Insomnia can be great when you’re looking for metaphors to explain ideas. That’s what happened to me this morning. I started relating the measure of online activity to the measure of activity in (my limited knowledge of) power distribution systems.

I identified three metaphor-metrics — base load, spikes and surges — with base load being the most important. Base load is critical since it provides the context for understanding spikes and surges.


Essentially, base load is the continuous chatter on a particular theme or issue. We see this, graphically, as an average of the sustained amount of content and number of participants which make up a community of interest. In the case of health care related discussions in the United States, this looks to be about 27,000 online mentions (media, blogs, forums, twitter) each day over the last nine months (excluding spikes and surges).


A spike is a very brief, seemingly instantaneous, peak of hyper-activity on a particular theme or issue. Spikes are brought about by a particular event. While spikes attract the participation of people connected to or affected by the issue, most peaks can be viewed as a pile-on; an opportunity to join a movement or be part of group-think (whether a noble cause or a mob). The online discussion about US health care spiked 2,149% from the base load to 580,242 online mentions on June 28 of this year. Like most, this spike had something of a half-life and petered out over the following five days for an average of 180,630 online mentions. Some spikes will be the catalyst for a surge.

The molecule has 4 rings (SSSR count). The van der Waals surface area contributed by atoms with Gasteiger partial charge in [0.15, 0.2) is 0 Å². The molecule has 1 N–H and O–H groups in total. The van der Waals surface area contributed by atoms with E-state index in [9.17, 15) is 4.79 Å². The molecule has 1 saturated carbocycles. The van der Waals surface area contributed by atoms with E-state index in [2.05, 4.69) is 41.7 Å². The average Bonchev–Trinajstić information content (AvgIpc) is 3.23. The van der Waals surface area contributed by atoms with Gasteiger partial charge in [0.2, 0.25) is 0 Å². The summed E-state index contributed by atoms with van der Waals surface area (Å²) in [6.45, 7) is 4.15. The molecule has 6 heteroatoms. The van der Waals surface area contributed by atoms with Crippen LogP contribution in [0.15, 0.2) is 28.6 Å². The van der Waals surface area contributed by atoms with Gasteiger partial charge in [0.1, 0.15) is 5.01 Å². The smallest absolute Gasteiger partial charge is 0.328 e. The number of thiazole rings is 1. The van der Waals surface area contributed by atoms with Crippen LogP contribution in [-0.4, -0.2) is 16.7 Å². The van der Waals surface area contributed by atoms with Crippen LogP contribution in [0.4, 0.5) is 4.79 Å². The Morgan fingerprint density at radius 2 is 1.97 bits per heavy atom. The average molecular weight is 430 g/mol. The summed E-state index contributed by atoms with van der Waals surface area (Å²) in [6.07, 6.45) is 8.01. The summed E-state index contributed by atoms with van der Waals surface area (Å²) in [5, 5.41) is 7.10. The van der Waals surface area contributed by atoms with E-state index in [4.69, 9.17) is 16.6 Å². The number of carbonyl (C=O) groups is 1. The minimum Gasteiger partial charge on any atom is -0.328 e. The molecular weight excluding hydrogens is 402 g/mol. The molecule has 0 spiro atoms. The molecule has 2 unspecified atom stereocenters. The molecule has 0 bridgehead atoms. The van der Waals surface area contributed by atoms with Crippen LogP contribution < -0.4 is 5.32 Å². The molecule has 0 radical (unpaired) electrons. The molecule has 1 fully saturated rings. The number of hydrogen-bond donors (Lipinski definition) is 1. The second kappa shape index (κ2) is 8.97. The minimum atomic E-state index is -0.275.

A surge is an extended period of increased activity on a particular theme or issue. Surges typically result from a growing community of interest. Any form of campaign can lead to a surge. The current US election has resulted in a number of issue/theme-specific surges. Online discussion about health care, for example, is up about 150% from the base load. In fact, the health care surge immediately followed the spike I just mentioned. We can expect US political issues to surge for another few months. The question is, does the surge wind down or become the new base load?

It’s worth noting some issues may be entirely event driven and as such have a base load of zero, appearing only as spikes or surges.

These are the things you think of when you can’t sleep.

Analysis performed using Marketwire/Sysomos Heartbeat and MAP.

Photo: Birds On A Wire uploaded to Flickr by Adam Melancon.

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